Empty the Cup, Make Room

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Being injured is taking a giant emotional toll on me. I’ve been up and down daily. I am missing my connection with nature, forgetting that I don’t need activities to take me outside. Today, after much wavering, after saying I’d do it before and then not doing it, I drove out to the desert just for the hell of it. I figured I had shoes to pick up from Nomad in Joshua Tree anyways, even though I can’t wear them right now. I told myself I’d take just a small walk and snap a few photos.

It’s high tourist season in jtree right now and as I ventured on, I found myself becoming more and more frustrated, wanting be away from people. I didn’t even care where. I pulled over on the road out to cottonwood, and decided to peek my head over a short hill and take a peek at Wilson Canyon. I feel like no one goes here. It’s not the picturesque boulders and Joshua trees they come to town for. It’s standard sand and rock and chaparral.

But it is so quiet. A humming bird flew by and fluttered around the bushes right at my feet. It’s calm. It’s peaceful. It’s content.

I read a note today that I wrote myself a long time ago. I reminded myself that I don’t have to do anything. I put pressure on myself, I take the fun out of things. I push myself to accomplish and I disappoint myself. I’d rather be having fun. I can have fun by relaxing, by doing what I enjoy and enjoying what I do, removing the pressure and changing the way I see need intertwined with desire.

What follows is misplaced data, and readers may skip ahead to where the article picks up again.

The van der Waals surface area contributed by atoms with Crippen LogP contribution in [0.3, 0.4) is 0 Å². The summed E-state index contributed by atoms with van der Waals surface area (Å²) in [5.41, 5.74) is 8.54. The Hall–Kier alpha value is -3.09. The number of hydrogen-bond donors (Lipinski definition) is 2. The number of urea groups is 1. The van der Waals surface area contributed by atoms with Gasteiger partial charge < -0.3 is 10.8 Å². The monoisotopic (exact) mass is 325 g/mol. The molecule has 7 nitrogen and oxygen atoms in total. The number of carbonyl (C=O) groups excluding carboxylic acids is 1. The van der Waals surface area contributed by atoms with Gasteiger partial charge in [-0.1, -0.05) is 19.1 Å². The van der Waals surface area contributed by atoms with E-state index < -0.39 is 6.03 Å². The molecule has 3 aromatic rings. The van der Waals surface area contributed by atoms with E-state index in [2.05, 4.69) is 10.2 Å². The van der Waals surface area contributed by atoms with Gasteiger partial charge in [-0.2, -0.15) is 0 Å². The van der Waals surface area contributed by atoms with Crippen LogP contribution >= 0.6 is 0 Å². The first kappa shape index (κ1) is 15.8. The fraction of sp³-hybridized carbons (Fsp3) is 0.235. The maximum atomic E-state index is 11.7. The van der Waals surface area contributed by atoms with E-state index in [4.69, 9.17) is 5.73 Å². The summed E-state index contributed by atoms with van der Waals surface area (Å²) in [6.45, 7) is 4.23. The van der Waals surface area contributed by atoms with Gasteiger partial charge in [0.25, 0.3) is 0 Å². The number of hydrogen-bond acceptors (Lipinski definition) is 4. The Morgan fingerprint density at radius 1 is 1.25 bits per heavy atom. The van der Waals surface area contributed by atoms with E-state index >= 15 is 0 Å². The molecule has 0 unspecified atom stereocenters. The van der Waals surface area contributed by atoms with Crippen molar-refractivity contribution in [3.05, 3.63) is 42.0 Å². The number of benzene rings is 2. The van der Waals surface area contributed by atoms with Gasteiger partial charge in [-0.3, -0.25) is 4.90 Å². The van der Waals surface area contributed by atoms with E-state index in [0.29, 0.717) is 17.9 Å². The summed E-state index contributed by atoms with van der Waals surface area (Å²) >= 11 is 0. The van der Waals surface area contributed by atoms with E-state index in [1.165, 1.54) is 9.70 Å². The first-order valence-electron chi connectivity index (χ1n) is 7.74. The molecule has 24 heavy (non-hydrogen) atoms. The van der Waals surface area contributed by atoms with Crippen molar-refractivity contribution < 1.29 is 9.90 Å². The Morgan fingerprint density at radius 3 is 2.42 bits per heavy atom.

It’s been time for me to scale back, as my knee injury has made it all too necessary to slow down. I don’t spend enough time being slow, and observing; I forget to just be.

Now that I’ve slowed down, removed distractions, I notice I can see more. I can feel more. I’m sitting here on a rock, feeling a breeze ebb and flow, noticing the direction. I can hear birds and insects, a plane above, a car nearby. I can see a splash of color on a monotone hillside, tiny plants sprouting from the earth, subtle patterns in the clouds. Sometimes we must empty out the cup a little, to just let go, to make room for more life.

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Updates: Vanlife and Injury

I don’t seem to have a lot of words to put down right now, but I keep wanting to write as to not let things get too far away from me. I promised updates on the van and I shall deliver!